Gupton informs me he has in fact been asked to create a variety of cost estimates for potential drug manufacturing operations in the U.S. He’s certain there are opportunities for both innovative and generic drugs.
A Word on Processes
Gupton ask me to consider an example where an API is made in the U.S.
“Where do the feedstocks [starting materials] come from?” Gupton asks, and then answers: “Most likely India and China.”
To lesson that legacy dependency, he and his researchers and engineers suggest going back to identify “simpler commodity feedstocks and building blocks, to make these complex molecules from more commodity chemicals.”
“It's a counterintuitive approach from the way most pharma operations work,” he explains. “Pharma buy the most highly functionalized advanced starting materials they can, and in a minimal number of steps process the API.
“We're looking at actually improving the overall efficiency by first going back into set processes to make API from more inexpensive, and at the same time more readily available, starting materials. It’s not the normal approach. But it will strengthen the supply chain, and greatly reduce the cost of molecules.”
Gupton continues: “We also run processes that don't generate such an excess of waste. We took an HIV drug that was generally a good process, but generated about 70 kilos of waste per kilogram of product. We cut that to four kilos. We took the yield from about 55% up to 92% across the entire synthesis.”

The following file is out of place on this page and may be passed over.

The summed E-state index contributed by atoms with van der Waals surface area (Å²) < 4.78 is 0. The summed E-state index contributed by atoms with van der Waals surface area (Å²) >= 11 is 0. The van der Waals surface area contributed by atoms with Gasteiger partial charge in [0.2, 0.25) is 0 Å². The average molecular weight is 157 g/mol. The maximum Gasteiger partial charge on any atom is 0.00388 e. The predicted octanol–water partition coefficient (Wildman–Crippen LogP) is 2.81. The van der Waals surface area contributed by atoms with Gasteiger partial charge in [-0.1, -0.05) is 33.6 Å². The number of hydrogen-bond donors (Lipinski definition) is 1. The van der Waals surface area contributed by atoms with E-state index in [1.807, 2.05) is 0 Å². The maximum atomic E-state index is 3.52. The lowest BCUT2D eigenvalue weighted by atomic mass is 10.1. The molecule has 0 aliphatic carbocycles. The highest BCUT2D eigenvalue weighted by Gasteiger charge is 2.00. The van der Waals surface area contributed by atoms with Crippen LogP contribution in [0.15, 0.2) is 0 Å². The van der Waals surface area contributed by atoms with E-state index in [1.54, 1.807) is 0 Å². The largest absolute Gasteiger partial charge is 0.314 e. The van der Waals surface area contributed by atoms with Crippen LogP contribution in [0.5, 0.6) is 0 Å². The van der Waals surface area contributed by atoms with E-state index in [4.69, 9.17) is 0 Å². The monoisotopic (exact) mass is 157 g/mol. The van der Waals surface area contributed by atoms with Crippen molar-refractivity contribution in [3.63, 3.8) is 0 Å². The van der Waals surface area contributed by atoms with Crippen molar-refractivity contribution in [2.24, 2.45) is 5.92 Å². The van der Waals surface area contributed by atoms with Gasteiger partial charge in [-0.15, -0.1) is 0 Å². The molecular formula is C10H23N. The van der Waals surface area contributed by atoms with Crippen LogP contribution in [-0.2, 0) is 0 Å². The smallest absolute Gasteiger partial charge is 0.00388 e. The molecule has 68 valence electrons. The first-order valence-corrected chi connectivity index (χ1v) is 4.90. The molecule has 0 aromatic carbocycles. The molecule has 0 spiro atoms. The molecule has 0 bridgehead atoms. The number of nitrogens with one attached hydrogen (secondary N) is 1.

And Gupton wants us to start thinking more about manufacturing “common medicines” in the U.S.
“We should start there,” he says. “If you look at new patented drugs, API costs are a small percentage of the selling price. But for generics, it's about 50% to 70%. That's where the opportunity is.”
But this’s not to suggest innovators don’t have their opportunities in the U.S. as well.
“This is an important point,” he says seriously.
I have just questioned him – with the proper upfront apologies – about the real-world influence of academia on new-drug production in the biopharma industry.
“I get calls from leadership at most of the big pharma companies,” he says, in typical six-degree fashion.
“They want to recruit our students. That’s because everything we do is driven by economics. We look at existing processes, identify the cost drivers, and figure out how to make them more cost effectively.
“I really believe there's an opportunity for flow chemistry [a term used synonymously for continuous manufacturing] in the future of innovator drug production. Look at the drugs in the pipelines at most pharma companies; there's a tremendous increase in highly potent compounds. Flow chemistry is uniquely set up to handle that. Since you're making such smaller amounts, you can put a flow reactor inside a glove box and mitigate all risks associated with making the material.
“We never should've named it ‘flow chemistry,’ adds Gupton. "Chemists perceive it as an engineering phenomenon, but it’s really a kinetic chemistry allowing you to isolate transit intermediates formed in a process, so you can then do advanced chemistry onwards. You cannot do that in a batch reactor.
“One of my bosses used to say once you've made material in a batch reactor, nothing good can happen. There’s a long residence time, which presents so many risks. In flow chemistry, you make material and get it out of the system quickly. There are all kinds of advantages.”
And connections. We’ll check back in with Gupton soon. Like everyone else it seems.